BetterCells Ltd is developing an online platform that aims to connect functional and integrative medical practitioners with people looking to improve their health.
The company’s innovative wellness hub is driven by the ‘better mind, better body’ motto, utilising personal longitudinal health data to tailor individualised health solutions.
The privately held company has focused its attention on global markets, viewing the US$2.2 trillion healthcare crisis and its $170 billion Australian counterpart – as growing problems which can potentially be mitigated with better preventative care.
BetterCells founder and managing director Andrew Haythorpe described the online hub at an initial public offering (IPO) information session last week as ‘filtering out the noise’ in functional and integrative medicine markets.
He said: “A lot of what we’re doing is helping people get the help that they need.”
“It’s really using the best science and the best tools to put yourself in the best shape moving forwards.”
By looking at history and personal results as well as DNA, BetterCells can help people wanting to counter their epigenetic risk factors and switch on or off the expression of a genetic aberration or disadvantage.
BetterCells’ platform allows users quick easy and online consultations with their preferred practitioner from the comfort of their own home.
The system securely stores health data, providing individuals with more control over their own path to wellness.
Exploring options to float
Haythorpe is a venture capitalist who holds a 21% stake in the company.
Seven other major shareholders hold another 29%, including Magenta City Pty Ltd at 8%, Clariden Capital Pty Ltd (6%), Maldive Pty Ltd (5%), Manikato Financial Services Pty Ltd (5%), and A Cunningham and N Snooks (a joint 5%).
Haythorpe is fielding new investor inquiries while the company also explores a listing on the ASX, NASDAQ or Toronto exchanges.
BetterCells' growth and development timeline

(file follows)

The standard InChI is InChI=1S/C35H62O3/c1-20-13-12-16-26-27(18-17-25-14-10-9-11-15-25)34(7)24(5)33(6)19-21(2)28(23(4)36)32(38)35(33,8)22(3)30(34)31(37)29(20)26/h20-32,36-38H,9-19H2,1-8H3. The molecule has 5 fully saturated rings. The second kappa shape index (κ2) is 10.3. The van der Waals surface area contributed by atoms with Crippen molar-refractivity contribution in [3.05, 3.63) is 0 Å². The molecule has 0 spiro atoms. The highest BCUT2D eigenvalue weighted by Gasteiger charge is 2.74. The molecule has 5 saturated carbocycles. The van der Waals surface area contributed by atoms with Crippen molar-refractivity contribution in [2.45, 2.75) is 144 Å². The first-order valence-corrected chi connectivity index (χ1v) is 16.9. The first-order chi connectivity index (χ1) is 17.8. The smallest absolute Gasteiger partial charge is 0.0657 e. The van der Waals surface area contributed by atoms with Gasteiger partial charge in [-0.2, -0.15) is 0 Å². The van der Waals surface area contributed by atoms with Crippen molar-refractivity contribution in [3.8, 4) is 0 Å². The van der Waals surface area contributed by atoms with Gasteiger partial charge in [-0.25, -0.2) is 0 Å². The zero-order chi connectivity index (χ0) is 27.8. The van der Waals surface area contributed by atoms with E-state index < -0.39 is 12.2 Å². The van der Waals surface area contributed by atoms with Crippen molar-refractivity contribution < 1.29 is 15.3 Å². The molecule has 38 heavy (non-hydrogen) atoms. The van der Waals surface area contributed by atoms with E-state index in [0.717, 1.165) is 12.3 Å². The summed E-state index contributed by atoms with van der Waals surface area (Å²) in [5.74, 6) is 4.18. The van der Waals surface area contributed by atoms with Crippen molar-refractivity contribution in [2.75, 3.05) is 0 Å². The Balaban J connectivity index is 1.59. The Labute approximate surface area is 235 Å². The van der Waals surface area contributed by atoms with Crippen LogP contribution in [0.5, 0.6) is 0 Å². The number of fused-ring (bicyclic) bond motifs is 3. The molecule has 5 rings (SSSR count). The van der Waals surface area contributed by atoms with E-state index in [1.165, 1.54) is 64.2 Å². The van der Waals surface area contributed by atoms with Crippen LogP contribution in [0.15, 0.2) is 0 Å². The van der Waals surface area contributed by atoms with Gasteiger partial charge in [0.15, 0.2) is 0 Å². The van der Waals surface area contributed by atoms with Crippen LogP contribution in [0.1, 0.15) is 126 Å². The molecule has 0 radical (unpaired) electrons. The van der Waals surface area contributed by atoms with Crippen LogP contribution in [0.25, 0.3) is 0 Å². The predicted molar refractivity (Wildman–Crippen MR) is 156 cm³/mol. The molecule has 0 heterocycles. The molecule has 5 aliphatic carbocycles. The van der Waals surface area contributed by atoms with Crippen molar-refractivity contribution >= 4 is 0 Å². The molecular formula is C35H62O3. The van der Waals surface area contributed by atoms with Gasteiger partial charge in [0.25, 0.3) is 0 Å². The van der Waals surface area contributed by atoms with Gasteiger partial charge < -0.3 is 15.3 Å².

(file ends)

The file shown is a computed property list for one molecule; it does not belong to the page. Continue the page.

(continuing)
Haythorpe told Proactive Investors that they were ‘exploring where the best cost benefit would be’, pointing out that North American markets would provide a significant opportunity.
He noted, however, that there ‘seems to be huge untapped market potential in Asia’, contrasting that benefit against the better level of existing service and infrastructure within the health space in North American markets.
Well-funded for listing
The company’s budget features about $400,000 for an ASX listing or $1 million for a North American float.
BetterCells has also budgeted about $200,000 for artificial intelligence development, $1 million for accelerated coding and an app launch, $1 million for accelerating its launch in the US and $1 million for accelerating its Asian launch.
Among the newer developments the company is progressing this financial year are a compounding tool development, continued marketing in Australia and marketing in the US.
BetterCells’ Haythorpe has personally tried out the company’s health-focused portal and the testing services it delivers with laboratory partners.
He found his iodine, phosphate and selenium levels needed raising, and that he had high levels of mercury and cadmium.
“I had a choice of either ignoring that or doing something about it,” Haythorpe said.
“The first question I had to ask myself is what’s the cost and what’s the benefit of doing something about it.”
He said the dollar cost was small, especially given addressing his highlighted issues could extend the number of years he had left to live his life.
“The cost in terms of health is not a lot in terms of life capital.
“When you look at the effect of toxicity and autoimmune inflammatory responses, and the absence of low essential elements, again it has substantial implications for quality of life and longevity.”
Haythorpe's test results on the BetterCells app
Key to collecting health data is BetterCells’ use of the OligoScan, which detects trace elements and heavy metal intoxication in human tissue.
OligoScan is a handheld spectrophotometry device, originally manufactured by French company Physioquanta, which measures the absorbance level or the optical density of a specific chemical or mineral substance.
Due to different densities, different types of compounds will emit or reflect light over a certain range of wavelengths.
Pharmacists Tom Andrew and Sol Benn performing OligoScan spot tests
Benefits of big data
Compounding pharmacist and BetterCells-linked practitioner Sol Benn said the OligoScan device was a ‘means of seeing what heavy metals and toxins are in your body, in the cells themselves’.
Benn said: “What we’ve found is that it’s generational. Your parents would’ve had mercury amalgams or used aluminium pots to cook with, and this has been passed on through them into you, into your grandchildren.
“You can see what’s being handed on from father to son, from father to daughter – through the family – and you can do something about it.”
Tom Andrew, another of BetterCells’ connected practitioners and a pharmacist at Captain Stirling Pharmacy, told Proactive Investors that the customer response to the OligoScan was very positive.
He said that one of the interesting aspects of the test results was seeing correlated levels of minerals within family members, which represented the beginnings of BetterCells’ aspiration to utilise big data to further refine its testing and integrative capabilities.